PositiveThe Washington PostBelieve me when I tell you, Little Scratch is difficult. It will tax you. You will have to learn the syntax of a distracted and distressed mind. But rigor, in this case, is not without reward ... While the story line is simple, Watson’s style is experimental, and revelations about what horrors the unnamed main character has endured trickle, like droplets from a leaky faucet, until the pool of her trauma is made apparent. The writing is stream of consciousness and has the trappings of a narrative poem ... I may be making this novel sound cheerless. That couldn’t be further from the truth. One benefit of spending 200-odd pages in one character’s head is that we get to savor her idiosyncrasies, stray thoughts and offhand insights ... Much like the quiet triumph you might feel once you’ve convinced a closed-off person to unfurl, to get comfortable, to reveal intimacies, there’s a certain satisfaction to learning that she’s an aspiring writer, thinks about sex on the train and is wrestling with a consuming secret ... Granted, the style can occasionally grate on the nerves ... I suggest you soldier on. Despite the occasional overuse of repetition, the writing is economical. It’s a quick read. It takes a regular day and renders it irregularly, interestingly. It presents grief, violence, self-harm and self-doubt in an unusual fashion, driving home just how disorienting and destabilizing these forces can be. It is of the #MeToo era, tackling both catcallers and unrepentant predators, but exists on a plane all its own.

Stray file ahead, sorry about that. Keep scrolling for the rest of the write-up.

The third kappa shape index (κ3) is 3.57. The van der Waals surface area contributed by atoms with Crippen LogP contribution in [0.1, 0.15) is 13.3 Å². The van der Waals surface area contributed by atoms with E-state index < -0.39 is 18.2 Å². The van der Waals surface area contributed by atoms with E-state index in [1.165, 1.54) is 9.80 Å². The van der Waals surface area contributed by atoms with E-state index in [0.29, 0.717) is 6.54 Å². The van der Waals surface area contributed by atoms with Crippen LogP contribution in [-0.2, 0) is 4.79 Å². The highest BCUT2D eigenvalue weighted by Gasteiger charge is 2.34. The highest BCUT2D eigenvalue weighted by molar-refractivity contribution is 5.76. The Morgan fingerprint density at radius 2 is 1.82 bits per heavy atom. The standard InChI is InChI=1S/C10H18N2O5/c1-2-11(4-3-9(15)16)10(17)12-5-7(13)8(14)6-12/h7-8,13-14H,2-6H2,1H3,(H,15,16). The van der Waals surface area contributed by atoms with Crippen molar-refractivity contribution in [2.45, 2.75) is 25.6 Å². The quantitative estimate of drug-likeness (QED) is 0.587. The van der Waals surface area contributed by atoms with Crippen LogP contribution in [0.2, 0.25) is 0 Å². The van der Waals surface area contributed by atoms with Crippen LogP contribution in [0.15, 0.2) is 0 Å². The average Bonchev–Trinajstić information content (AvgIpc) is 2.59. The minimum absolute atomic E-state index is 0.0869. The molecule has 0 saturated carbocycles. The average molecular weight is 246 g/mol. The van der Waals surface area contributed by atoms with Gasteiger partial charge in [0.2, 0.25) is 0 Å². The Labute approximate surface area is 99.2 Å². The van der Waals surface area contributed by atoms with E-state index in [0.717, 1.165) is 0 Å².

Dorothy Butler Gilliam
MixedThe Washington PostBeyond her journalistic slights and successes, Gilliam charts watershed civil rights moments ... as a chronicle of black history and advancement, Trailblazer is potent. As a memoir, less so. Gilliam seems reluctant to unshroud her intimate memories and emotions. Perhaps this is a function of her trade. Journalists are trained to report a story, rather than inhabit it, and to focus on facts, not feelings ... In the chapter on her 20-year marriage to artist Sam Gilliam, we only scratch the surface of their troubled relationship.